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Reopening Public Facilities after a Biological Attack: A Decision Making Framework
Technical questions—simple and complex—about a variety of issues, such as what to do with wastewater from worker decontamination baths and where to place testing apparatus during the decontamination process, must be answered.
The actual decontamination operation of a building is likely to be conducted in a few days, although the schedule depends on the size of the project and its complexity. Temperature, relative humidity, concentration of decontamination agent, and contact time typically must be measured and recorded during decontamination. The success of the operation, however, and the avoidance of major technical or public relations problems, will largely depend on the quality of the planning.
Two strategies can be used to verify successful decontamination. If the contaminant has been physically removed, for example by high efficiency particulate air (HEPA) vacuuming, verification will need to rely on the second method. If the contaminant has been left in place but inactivated, then environmental sampling after the decontamination is the most direct testing method. Direct validation of procedures that remove the contaminant is difficult. Direct validation is the demonstration that signatures of the original organism are still present—as determined by antibody binding or DNA hybridization assays—but that the samples are culture negative. The presence of actual target organisms in a place where samples are collected cannot be confirmed in the absence of such data. A culture test, in the absence of signature validation, cannot defend against the challenge that a collection was culture negative only because the collection process missed the target organisms. Results can be compared with those obtained before the procedure and against the standard specified as being “clean enough” to warrant a halt to further decontamination. A detailed sampling plan should be in place beforehand, including specific locations to be sampled, so that results will be useful and significant once they are known.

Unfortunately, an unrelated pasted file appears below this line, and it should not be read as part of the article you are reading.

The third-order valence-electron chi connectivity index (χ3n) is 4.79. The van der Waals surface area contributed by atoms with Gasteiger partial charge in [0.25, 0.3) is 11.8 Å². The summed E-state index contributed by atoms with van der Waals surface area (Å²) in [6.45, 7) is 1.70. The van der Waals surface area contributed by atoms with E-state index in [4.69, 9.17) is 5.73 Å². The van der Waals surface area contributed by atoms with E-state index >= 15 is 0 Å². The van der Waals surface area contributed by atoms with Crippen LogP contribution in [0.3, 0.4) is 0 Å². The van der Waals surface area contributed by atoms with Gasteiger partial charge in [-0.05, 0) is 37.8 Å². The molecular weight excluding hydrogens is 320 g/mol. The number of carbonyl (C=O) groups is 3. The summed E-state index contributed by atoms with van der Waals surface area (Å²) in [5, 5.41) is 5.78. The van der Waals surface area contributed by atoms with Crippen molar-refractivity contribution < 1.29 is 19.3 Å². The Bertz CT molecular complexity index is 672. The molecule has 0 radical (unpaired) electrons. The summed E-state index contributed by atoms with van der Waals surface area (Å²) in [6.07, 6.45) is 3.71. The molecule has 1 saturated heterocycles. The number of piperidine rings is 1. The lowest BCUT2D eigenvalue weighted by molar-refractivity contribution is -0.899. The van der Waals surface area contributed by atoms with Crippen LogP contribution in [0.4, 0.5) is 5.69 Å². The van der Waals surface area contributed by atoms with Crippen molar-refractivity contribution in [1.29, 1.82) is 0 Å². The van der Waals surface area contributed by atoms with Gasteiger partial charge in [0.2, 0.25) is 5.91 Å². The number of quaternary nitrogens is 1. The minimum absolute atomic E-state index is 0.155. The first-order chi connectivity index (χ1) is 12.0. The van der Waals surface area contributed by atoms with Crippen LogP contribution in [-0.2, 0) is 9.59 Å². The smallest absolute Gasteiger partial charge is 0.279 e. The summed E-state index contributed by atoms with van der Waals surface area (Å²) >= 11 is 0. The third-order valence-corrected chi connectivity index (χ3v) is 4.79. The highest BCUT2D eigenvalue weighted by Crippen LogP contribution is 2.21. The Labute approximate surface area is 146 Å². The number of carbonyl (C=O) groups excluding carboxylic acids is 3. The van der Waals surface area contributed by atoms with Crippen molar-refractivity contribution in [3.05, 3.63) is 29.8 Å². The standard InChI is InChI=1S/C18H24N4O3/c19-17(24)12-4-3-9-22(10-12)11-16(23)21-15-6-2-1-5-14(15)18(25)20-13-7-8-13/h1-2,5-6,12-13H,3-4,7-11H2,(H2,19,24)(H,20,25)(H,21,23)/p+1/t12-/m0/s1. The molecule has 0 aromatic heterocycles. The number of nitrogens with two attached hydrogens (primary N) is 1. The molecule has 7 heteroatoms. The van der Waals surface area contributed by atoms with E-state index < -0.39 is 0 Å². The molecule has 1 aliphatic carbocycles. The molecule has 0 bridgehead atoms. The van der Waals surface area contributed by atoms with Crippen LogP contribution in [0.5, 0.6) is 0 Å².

A second strategy for validation is the use of surrogate organisms, or spore strips with defined numbers of spores on each strip. The test strips are placed in various locations before remediation and tested for viability afterward. That validation is best suited for fumigants and not appropriate for liquid preparations (Box 10-1).
Although the committee was not asked to recommend specific methods for decontamination, the four steps listed here are so intertwined that the committee could not reasonably deal with assessment, planning, and verification without also considering decontamination. Moreover, the committee hopes that this report will be helpful to any facility manager who must cope with biological contamination. The discussion of decontamination methods presented here should provide a summary of the issues involved in choosing an approach.
Decontamination methods can be classified into three categories—vapor-phase treatment, reactive-solution treatment, and physical decontamination. Many